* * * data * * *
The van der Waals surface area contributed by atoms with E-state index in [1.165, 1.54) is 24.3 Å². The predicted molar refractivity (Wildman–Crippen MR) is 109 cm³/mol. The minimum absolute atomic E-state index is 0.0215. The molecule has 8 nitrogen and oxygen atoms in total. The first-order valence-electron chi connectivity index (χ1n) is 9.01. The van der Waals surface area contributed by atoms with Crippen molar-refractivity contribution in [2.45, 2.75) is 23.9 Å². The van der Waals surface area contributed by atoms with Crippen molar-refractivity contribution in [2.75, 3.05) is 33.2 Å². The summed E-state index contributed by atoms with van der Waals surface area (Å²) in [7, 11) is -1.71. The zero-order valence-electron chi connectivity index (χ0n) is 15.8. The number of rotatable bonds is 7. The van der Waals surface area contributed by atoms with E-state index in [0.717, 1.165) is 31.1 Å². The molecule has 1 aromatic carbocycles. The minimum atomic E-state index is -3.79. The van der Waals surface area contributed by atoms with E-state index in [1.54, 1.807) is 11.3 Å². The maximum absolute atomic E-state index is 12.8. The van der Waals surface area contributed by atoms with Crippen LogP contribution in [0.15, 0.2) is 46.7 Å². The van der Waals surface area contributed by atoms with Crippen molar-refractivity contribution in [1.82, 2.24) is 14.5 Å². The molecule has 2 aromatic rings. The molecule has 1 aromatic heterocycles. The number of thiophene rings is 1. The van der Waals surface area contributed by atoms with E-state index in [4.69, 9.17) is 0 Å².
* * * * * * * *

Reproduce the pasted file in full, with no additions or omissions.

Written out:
The van der Waals surface area contributed by atoms with E-state index in [1.165, 1.54) is 24.3 Å². The predicted molar refractivity (Wildman–Crippen MR) is 109 cm³/mol. The minimum absolute atomic E-state index is 0.0215. The molecule has 8 nitrogen and oxygen atoms in total. The first-order valence-electron chi connectivity index (χ1n) is 9.01. The van der Waals surface area contributed by atoms with Crippen molar-refractivity contribution in [2.45, 2.75) is 23.9 Å². The van der Waals surface area contributed by atoms with Crippen molar-refractivity contribution in [2.75, 3.05) is 33.2 Å². The summed E-state index contributed by atoms with van der Waals surface area (Å²) in [7, 11) is -1.71. The zero-order valence-electron chi connectivity index (χ0n) is 15.8. The number of rotatable bonds is 7. The van der Waals surface area contributed by atoms with E-state index in [0.717, 1.165) is 31.1 Å². The molecule has 1 aromatic carbocycles. The minimum atomic E-state index is -3.79. The van der Waals surface area contributed by atoms with E-state index in [1.54, 1.807) is 11.3 Å². The maximum absolute atomic E-state index is 12.8. The van der Waals surface area contributed by atoms with Crippen LogP contribution in [0.15, 0.2) is 46.7 Å². The van der Waals surface area contributed by atoms with Crippen molar-refractivity contribution in [1.82, 2.24) is 14.5 Å². The molecule has 2 aromatic rings. The molecule has 1 aromatic heterocycles. The number of thiophene rings is 1. The van der Waals surface area contributed by atoms with E-state index in [4.69, 9.17) is 0 Å².